Sam Vaknin, in an interview for Exist Real in Narcissistic Abuse Victim Syndrome Online Support (NAVSOS), briefly touched on three strategies children use to cope with a narcissistically abusive parent. I found it interesting to consider how my siblings and I match each of these strategies in our own family.
1 / Isolating
The first strategy Sam mentions is the child isolating themselves from the narcissistic parent, reaching away for and adopting other, more suitable parental figures. This has become my strategy by consequence as much as by choice.
I’ve always said that my siblings and I essentially raised ourselves, Mother being more like an absent roommate than a parent and us, mere meal tickets used to wine and dine her boyfriends on the child support garnished from our father she unceremoniously discarded. Brother went to school wearing shorts and rubber boots, whatever he could find. I, myself, duct taped my shoes and tried to modify old clothes. Sister was excellent at scrounging for edible things not deemed off limits to create inventive food items from. All while we were berated as ungrateful, spoiled brats that didn’t do enough for Mother if we were paid any attention to.
As much as I would join with my sentimentally fetishistic siblings in revising these memories into the pretense of a loving family if they could only pretend to be that for me, I “chose” as a young adult to not share in that psychosis; to be away and apart from that shifty minefield of unspoken expectations.
I say ✌chose✌ but the reality was that I was at a breaking point, no longer had the strength or will to support the delusion any longer and had to abandon the seemingly infallible, socially accepted notion that my life was important to my family in order to continue living and have any chance of recovering.
2 / Mimicking
The second strategy Sam mentions is the child becoming a narcissist and fabricating a false self to protect themselves from the narcissistic parent. I think Brother adopted (or inherited?) this strategy from Mother who used it to cope with the insanity of her own mentally ill mother.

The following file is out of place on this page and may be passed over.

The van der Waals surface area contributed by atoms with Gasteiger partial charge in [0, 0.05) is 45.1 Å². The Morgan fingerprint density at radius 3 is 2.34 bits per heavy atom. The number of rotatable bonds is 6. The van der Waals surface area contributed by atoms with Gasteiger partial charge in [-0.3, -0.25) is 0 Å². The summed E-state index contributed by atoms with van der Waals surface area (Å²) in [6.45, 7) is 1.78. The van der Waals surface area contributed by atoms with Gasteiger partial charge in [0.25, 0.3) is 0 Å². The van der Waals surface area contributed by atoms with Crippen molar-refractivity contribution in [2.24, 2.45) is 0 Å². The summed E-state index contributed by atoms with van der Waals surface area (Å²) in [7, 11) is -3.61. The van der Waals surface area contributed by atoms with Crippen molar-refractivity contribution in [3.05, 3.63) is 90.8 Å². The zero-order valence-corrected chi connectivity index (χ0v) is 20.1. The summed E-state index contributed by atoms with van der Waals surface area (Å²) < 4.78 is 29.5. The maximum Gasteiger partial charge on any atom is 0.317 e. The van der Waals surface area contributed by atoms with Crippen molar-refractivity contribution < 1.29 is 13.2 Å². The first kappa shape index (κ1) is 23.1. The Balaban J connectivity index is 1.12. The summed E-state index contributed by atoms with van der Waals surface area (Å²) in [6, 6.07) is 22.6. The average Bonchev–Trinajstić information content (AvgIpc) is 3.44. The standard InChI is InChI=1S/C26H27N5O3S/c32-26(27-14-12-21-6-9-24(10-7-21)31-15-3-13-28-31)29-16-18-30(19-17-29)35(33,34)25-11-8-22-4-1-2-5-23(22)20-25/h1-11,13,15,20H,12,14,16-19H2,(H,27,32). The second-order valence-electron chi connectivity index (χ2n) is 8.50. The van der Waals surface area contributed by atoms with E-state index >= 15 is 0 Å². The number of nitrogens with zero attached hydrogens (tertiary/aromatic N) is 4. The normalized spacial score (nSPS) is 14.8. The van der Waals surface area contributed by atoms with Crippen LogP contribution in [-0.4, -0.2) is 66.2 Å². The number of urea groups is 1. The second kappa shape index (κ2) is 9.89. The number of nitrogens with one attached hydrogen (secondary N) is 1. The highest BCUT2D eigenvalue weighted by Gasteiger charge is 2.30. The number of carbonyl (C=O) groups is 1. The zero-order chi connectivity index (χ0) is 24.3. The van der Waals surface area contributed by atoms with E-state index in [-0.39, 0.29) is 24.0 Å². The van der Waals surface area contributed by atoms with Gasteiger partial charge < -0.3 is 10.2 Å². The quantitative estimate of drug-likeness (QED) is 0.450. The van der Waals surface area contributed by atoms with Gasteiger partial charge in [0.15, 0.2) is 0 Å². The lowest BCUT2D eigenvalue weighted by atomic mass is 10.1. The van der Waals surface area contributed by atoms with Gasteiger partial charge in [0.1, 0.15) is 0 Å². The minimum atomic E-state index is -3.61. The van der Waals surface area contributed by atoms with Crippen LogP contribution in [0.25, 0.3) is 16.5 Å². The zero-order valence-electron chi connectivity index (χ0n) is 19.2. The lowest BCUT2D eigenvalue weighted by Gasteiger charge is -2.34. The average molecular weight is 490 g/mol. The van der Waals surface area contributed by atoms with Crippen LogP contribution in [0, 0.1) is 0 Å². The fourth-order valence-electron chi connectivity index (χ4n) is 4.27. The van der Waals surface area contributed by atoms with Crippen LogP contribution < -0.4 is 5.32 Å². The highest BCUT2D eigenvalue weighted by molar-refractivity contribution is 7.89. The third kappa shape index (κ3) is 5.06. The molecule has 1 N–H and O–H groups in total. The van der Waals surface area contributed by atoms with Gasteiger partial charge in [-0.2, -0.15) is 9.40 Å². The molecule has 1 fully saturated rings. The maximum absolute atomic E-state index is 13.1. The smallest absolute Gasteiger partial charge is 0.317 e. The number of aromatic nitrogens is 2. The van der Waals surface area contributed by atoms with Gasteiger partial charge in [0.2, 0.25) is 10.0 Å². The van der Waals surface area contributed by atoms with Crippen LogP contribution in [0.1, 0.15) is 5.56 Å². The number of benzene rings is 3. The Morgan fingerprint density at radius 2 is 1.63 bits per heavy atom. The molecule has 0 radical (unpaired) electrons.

As the middle sibling, Brother was the forgotten, lost child Mother habitually overlooked from his first breath — she wanted a girl and he wasn’t that. As little attention as Sister and I received, Brother received even less and he must’ve known it. He learned that consequences were the same no matter what he did or didn’t do. So no one could make him do anything. If he was yelled at he would freeze like a statue, shrink away inside himself, wait for the bad noise to stop and then continue as if nothing had happened. Because it didn’t matter.
I couldn’t begin to fathom the hellish depths of Brother’s childhood neglect until Mother switched our roles, he succeeded me – for whatever that’s worth – and I became the one forgotten in the darkness at the bottom of an abyss far removed from the warmth and light of a mothers loving embrace. Only, unlike Brother, I wasn’t a child any longer whose very life depended on a bad parent for survival and so had the luxury of recognizing and rejecting this shit as painful as it was coming to terms with it.
3 / Bonding
The third strategy Sam mentions is the child trauma bonding with and catering to the needs of the narcissistic parent. This seems to have become Sister’s strategy, dutifully acting on behalf of and conveying Mother’s interests under the auspices of family good.
As the much anticipated and only girl, Sister wanted for nothing when she arrived and remained that way until Mother kicked our father to curb and went searching for the next shiny new thing. Fiercely independent and openly critical of Mother’s cold indifference and pathological lying, Sister nonetheless grants her tacit, unconditional approval simply because “she’s Mom,” acting on everything Mother says even when Sister demonstrates that she’s cognizant of it being untrue. As though she’s equating being used with being loved, belonging. And loyalty to that idea, that feeling, trumping the value of truth.
I can’t help but wonder if these different coping strategies are to some extent the result of birth order, years apart or gender and how they might emerge in families with different numbers of children.
The rest of the interview with Sam Vaknin nicely covers in a short amount of time what Sam has produced a number of more in-depth videos of. Certainly worth a watch-through.